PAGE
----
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Discussion Starter #1
I fish on the James River in Virginia and am fairly new to boating, and there's a fair amount of tow/tractor barge traffic. Most of the time there is little to no wake but on two occasions recently as I was passing oncoming barge traffic, I've encountered some rather large (seemingly 4-5ft) wake. Large enough to get airborne almost to the next wave peak.
My biggest fear is being anchored up when one of these large-wake generating vessels go by. I fish from a bass boat so the stern is already pretty low. If by chance these large wake approach from the rear I'm afraid the stern will get swamped.
Anyone have any experience handling large waves while stationary?
 

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Yes, I've been in plenty of those wakes jumping like you stated and on anchor, but not from a bass boat. Not sure if it will be any different than another boat but you should be fine. I'm sure your boat has a splashwell. The water should just splash in there and go back out the sculper holes or whatever they call them. A working bilge pump should put you at ease. Your boat will shake crazy from the waves but afterwards your nerves should calm down. Whale tail helps but won't cure the waves, just comes with the territory fishing on the James and other barge heavy rivers.
 

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Steve from Mississippi
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We have a lot of barge traffic on our river but the barges are not too bad. It's the large yachts that give me fits. They do throw wakes close to 3ft if they don't slow down and about a foot when they do. I have taken wakes over the bow and stern in my 16ft aluminum boat. Like Ramon said a working bilge pump is a must. If the wakes are large, I untie the anchor from which ever end they are coming from so the boat is not held down and can float more easily. When I had a 19ft bass boat the wakes would come over the back deck every now and then. It looks bad but it really isn't as bad as it looks coming across that large flat deck.
 

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Winston, Indiana
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If you are anchored in current you should be tied off at the bow and therefore parallel to the flow so if a barge passes you the wake will most likely come from the side which is quite unnerving in itself when the boat tilts thirty or forty degrees from flat.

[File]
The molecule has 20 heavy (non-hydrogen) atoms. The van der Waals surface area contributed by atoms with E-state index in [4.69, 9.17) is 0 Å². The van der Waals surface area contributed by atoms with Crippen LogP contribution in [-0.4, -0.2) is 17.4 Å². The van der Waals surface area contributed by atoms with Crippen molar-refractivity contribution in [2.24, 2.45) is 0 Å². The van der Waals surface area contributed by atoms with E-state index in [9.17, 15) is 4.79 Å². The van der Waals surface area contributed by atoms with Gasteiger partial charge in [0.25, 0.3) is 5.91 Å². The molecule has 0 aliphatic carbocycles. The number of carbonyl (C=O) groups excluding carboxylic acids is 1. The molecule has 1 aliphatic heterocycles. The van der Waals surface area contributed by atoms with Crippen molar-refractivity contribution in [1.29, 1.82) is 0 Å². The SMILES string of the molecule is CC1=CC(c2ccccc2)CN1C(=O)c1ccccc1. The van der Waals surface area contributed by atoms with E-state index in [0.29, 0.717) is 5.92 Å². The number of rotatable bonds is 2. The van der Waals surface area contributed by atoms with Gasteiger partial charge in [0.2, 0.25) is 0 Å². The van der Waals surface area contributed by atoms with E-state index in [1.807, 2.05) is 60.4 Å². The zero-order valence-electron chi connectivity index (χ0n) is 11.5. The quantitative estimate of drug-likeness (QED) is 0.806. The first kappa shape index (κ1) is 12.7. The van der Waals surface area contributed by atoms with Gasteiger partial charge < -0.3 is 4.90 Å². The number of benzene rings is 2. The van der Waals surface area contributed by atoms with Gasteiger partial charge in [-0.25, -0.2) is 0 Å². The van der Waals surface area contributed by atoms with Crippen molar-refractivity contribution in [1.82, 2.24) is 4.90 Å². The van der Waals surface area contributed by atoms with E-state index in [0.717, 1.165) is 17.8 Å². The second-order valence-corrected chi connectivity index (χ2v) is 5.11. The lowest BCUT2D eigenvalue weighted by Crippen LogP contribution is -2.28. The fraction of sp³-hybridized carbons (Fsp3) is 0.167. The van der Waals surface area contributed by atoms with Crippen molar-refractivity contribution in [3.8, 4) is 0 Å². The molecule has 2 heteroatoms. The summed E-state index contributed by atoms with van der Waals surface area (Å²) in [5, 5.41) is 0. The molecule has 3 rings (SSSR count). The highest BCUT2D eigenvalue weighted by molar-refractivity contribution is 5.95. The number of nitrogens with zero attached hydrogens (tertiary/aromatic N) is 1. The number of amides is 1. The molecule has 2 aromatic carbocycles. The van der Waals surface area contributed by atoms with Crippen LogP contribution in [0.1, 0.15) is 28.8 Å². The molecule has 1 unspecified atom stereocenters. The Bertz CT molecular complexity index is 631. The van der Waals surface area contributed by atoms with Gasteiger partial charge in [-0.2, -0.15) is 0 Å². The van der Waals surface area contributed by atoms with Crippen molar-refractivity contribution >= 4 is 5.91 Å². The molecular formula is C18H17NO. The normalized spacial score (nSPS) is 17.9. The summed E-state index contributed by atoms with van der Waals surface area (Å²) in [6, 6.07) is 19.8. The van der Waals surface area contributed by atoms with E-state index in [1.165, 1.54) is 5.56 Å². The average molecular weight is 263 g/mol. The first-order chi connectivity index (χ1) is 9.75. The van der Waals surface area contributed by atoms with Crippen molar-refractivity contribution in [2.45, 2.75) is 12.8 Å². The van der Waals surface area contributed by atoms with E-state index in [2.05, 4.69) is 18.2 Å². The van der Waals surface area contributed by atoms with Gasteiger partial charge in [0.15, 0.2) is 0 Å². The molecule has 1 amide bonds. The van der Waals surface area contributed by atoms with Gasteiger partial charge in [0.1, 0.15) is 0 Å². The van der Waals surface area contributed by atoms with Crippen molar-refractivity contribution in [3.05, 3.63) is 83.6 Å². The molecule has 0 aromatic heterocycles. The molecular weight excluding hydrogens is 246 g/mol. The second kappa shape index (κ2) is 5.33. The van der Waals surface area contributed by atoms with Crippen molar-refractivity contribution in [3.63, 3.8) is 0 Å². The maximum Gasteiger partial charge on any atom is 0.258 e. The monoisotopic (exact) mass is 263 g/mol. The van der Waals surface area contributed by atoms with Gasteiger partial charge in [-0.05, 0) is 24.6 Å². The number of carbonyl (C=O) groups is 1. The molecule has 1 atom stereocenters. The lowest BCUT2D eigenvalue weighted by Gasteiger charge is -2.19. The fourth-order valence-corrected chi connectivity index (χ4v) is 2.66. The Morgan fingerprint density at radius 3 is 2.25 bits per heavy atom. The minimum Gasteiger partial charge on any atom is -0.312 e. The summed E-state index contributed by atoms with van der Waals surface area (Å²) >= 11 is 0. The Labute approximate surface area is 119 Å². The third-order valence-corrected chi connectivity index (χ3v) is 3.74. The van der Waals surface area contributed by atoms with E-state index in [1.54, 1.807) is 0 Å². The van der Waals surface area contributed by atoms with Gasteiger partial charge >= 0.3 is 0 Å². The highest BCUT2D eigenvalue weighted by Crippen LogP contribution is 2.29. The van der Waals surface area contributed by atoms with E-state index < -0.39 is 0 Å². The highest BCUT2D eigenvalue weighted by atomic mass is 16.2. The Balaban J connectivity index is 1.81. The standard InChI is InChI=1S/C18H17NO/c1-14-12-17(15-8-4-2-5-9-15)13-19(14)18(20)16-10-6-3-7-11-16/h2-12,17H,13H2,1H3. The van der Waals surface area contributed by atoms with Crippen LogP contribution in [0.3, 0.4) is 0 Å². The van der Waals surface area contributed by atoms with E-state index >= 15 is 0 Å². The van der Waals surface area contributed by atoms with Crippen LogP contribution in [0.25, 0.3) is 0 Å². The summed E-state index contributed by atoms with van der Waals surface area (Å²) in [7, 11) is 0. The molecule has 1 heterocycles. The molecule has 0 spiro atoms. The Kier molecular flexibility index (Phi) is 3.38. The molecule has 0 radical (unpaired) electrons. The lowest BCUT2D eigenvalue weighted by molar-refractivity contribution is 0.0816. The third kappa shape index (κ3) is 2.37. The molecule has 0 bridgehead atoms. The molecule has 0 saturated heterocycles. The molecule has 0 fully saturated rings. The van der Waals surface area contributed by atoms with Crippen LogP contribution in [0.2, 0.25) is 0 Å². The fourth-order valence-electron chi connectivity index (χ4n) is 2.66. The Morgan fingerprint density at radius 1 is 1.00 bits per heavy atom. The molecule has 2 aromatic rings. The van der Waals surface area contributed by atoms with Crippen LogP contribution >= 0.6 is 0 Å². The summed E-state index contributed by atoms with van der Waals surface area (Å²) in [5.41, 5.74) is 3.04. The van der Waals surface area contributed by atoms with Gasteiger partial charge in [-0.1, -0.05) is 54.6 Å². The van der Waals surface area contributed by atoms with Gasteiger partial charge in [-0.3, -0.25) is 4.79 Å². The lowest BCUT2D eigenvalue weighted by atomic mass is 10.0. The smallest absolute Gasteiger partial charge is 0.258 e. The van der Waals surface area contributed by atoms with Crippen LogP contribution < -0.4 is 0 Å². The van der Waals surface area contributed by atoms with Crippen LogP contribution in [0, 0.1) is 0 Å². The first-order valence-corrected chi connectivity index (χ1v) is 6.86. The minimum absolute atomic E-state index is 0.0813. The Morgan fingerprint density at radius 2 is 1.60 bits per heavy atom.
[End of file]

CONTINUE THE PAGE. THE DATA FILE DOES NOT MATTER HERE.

For a wake to come at you directly from the rear you would have to be anchored at ninety degrees to the flow with the stern towards the barge lane; not something you should be doing or trying to do.
At worse, I believe bass boats are designed to remain floating even if full of water so a splash well full and even the cockpit floor awash should not be an issue other than being scary!!!
As mentioned, the bilge pump should be fully operational and reliable and it wouldn’t hurt to upgrade it to a higher flow rate or have dual pumps if it makes you feel more prepared for any potential wake assaults.

...W
 

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Discussion Starter #5
Thanks guys, appreciate the quick responses! The last time I went out, the local fire dept was zooming up and down the river ALL DAY generating some pretty decent wake. A wave or two washed over the stern a little, so I've been paranoid of barges since then lol.
 

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Discussion Starter #6
For a wake to come at you directly from the rear you would have to be anchored at ninety degrees to the flow with the stern towards the barge lane; not something you should be doing or trying to do.
True. Most of the time I am parallel to the traffic depending on wind/current (I need a stern anchor). There are a couple spots where the stern will usually point toward the shipping channel where other channels/current converge, etc... There's one spot in particular that I like to fish that has a blind curve (and the tugs never signal like they're supposed to), so if I'm faced with a last minute rogue wave and didn't have time to pull the anchor, would it be better to put the boat in reverse and rotate around the anchor so the bow is facing the wave? Maybe use the motor to move forward slightly so the anchor doesn't pull the bow down? Or is it generally okay to handle the waves from the side?
Sorry for all the hypothetical questions lol I've only recently started boating solo.
 

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Yeah that first time will definitely get your adrenaline rushing lol just stay calm and attentive and things will be fine. Just hold on to something when the big wake comes, hit your bilge switch and in a few seconds you can exhale as the boat calms again. I would advise a life jacket just in case.

Thanks guys, appreciate the quick responses! The last time I went out, the local fire dept was zooming up and down the river ALL DAY generating some pretty decent wake. A wave or two washed over the stern a little, so I've been paranoid of barges since then lol.
 

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Another good float is a section of pool noodle. You can tie a knot at a spot, feed the noodle on then tie another knot to keep it in place. Then just toss the rope and come back later to re attach the rope.

Now another good system is a quick release so you don't have to mess with knots. Take a clevis like this one.


Take the pin out and put a Philips screwdriver thru the pin holes. Tie the clevis to the boat on a very short rope and then put the screwdriver thru a loop on the end of the anchor rope. When you need to release quickly, just yank the screwdriver out and you are free.